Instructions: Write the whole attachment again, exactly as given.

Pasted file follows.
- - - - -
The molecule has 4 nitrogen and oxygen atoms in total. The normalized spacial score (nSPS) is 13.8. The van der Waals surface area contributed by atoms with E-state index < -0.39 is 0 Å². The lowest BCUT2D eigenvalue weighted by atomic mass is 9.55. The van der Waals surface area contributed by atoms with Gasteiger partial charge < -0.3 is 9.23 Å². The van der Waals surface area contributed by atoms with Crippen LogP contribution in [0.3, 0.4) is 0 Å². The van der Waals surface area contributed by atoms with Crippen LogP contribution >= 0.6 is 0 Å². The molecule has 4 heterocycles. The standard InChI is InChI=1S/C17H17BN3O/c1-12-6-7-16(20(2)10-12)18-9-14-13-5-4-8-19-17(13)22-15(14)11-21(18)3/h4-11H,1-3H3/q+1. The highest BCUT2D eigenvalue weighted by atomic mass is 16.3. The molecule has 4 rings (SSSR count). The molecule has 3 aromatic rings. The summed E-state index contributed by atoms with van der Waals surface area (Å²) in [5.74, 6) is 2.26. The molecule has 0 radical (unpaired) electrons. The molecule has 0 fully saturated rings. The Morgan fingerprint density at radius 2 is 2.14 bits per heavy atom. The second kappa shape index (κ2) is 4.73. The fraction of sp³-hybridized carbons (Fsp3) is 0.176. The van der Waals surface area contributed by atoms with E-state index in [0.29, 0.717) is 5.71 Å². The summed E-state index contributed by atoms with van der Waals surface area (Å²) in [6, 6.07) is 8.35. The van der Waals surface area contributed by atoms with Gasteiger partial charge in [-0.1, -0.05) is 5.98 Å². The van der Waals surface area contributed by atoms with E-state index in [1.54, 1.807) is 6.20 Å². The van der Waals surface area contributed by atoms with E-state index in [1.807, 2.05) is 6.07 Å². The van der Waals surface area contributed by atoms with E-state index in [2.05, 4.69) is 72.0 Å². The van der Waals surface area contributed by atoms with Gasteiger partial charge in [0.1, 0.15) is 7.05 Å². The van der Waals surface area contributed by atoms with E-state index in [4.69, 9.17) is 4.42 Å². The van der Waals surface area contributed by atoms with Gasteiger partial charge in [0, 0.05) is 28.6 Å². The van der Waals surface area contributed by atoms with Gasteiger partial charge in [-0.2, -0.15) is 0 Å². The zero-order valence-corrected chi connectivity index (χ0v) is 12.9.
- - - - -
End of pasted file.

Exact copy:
The molecule has 4 nitrogen and oxygen atoms in total. The normalized spacial score (nSPS) is 13.8. The van der Waals surface area contributed by atoms with E-state index < -0.39 is 0 Å². The lowest BCUT2D eigenvalue weighted by atomic mass is 9.55. The van der Waals surface area contributed by atoms with Gasteiger partial charge < -0.3 is 9.23 Å². The van der Waals surface area contributed by atoms with Crippen LogP contribution in [0.3, 0.4) is 0 Å². The van der Waals surface area contributed by atoms with Crippen LogP contribution >= 0.6 is 0 Å². The molecule has 4 heterocycles. The standard InChI is InChI=1S/C17H17BN3O/c1-12-6-7-16(20(2)10-12)18-9-14-13-5-4-8-19-17(13)22-15(14)11-21(18)3/h4-11H,1-3H3/q+1. The highest BCUT2D eigenvalue weighted by atomic mass is 16.3. The molecule has 4 rings (SSSR count). The molecule has 3 aromatic rings. The summed E-state index contributed by atoms with van der Waals surface area (Å²) in [5.74, 6) is 2.26. The molecule has 0 radical (unpaired) electrons. The molecule has 0 fully saturated rings. The Morgan fingerprint density at radius 2 is 2.14 bits per heavy atom. The second kappa shape index (κ2) is 4.73. The fraction of sp³-hybridized carbons (Fsp3) is 0.176. The van der Waals surface area contributed by atoms with E-state index in [0.29, 0.717) is 5.71 Å². The summed E-state index contributed by atoms with van der Waals surface area (Å²) in [6, 6.07) is 8.35. The van der Waals surface area contributed by atoms with Gasteiger partial charge in [-0.1, -0.05) is 5.98 Å². The van der Waals surface area contributed by atoms with E-state index in [1.54, 1.807) is 6.20 Å². The van der Waals surface area contributed by atoms with E-state index in [1.807, 2.05) is 6.07 Å². The van der Waals surface area contributed by atoms with E-state index in [2.05, 4.69) is 72.0 Å². The van der Waals surface area contributed by atoms with Gasteiger partial charge in [0.1, 0.15) is 7.05 Å². The van der Waals surface area contributed by atoms with E-state index in [4.69, 9.17) is 4.42 Å². The van der Waals surface area contributed by atoms with Gasteiger partial charge in [0, 0.05) is 28.6 Å². The van der Waals surface area contributed by atoms with Gasteiger partial charge in [-0.2, -0.15) is 0 Å². The zero-order valence-corrected chi connectivity index (χ0v) is 12.9.